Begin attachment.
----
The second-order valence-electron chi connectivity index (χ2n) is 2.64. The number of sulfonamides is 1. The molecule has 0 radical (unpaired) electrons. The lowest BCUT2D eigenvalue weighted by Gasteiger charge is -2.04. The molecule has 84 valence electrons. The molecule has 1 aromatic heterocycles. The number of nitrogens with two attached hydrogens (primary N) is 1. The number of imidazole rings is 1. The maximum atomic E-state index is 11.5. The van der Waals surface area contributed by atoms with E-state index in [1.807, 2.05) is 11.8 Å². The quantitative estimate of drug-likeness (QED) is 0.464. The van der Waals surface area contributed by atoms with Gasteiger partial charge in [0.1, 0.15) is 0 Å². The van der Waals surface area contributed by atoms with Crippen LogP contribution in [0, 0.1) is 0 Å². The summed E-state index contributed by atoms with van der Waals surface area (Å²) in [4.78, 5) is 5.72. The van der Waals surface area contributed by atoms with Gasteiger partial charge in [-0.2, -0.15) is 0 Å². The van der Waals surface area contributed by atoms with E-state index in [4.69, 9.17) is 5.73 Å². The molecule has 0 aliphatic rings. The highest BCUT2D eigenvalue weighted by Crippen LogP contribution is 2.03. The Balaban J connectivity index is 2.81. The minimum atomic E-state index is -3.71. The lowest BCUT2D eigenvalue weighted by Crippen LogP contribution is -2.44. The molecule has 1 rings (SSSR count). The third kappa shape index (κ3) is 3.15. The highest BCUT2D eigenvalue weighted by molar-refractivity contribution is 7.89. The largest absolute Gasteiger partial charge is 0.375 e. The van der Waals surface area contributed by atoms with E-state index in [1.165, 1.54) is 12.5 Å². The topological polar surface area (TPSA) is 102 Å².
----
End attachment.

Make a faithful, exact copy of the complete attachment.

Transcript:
The second-order valence-electron chi connectivity index (χ2n) is 2.64. The number of sulfonamides is 1. The molecule has 0 radical (unpaired) electrons. The lowest BCUT2D eigenvalue weighted by Gasteiger charge is -2.04. The molecule has 84 valence electrons. The molecule has 1 aromatic heterocycles. The number of nitrogens with two attached hydrogens (primary N) is 1. The number of imidazole rings is 1. The maximum atomic E-state index is 11.5. The van der Waals surface area contributed by atoms with E-state index in [1.807, 2.05) is 11.8 Å². The quantitative estimate of drug-likeness (QED) is 0.464. The van der Waals surface area contributed by atoms with Gasteiger partial charge in [0.1, 0.15) is 0 Å². The van der Waals surface area contributed by atoms with Crippen LogP contribution in [0, 0.1) is 0 Å². The summed E-state index contributed by atoms with van der Waals surface area (Å²) in [4.78, 5) is 5.72. The van der Waals surface area contributed by atoms with Gasteiger partial charge in [-0.2, -0.15) is 0 Å². The van der Waals surface area contributed by atoms with E-state index in [4.69, 9.17) is 5.73 Å². The molecule has 0 aliphatic rings. The highest BCUT2D eigenvalue weighted by Crippen LogP contribution is 2.03. The Balaban J connectivity index is 2.81. The minimum atomic E-state index is -3.71. The lowest BCUT2D eigenvalue weighted by Crippen LogP contribution is -2.44. The molecule has 1 rings (SSSR count). The third kappa shape index (κ3) is 3.15. The highest BCUT2D eigenvalue weighted by molar-refractivity contribution is 7.89. The largest absolute Gasteiger partial charge is 0.375 e. The van der Waals surface area contributed by atoms with E-state index in [1.165, 1.54) is 12.5 Å². The topological polar surface area (TPSA) is 102 Å².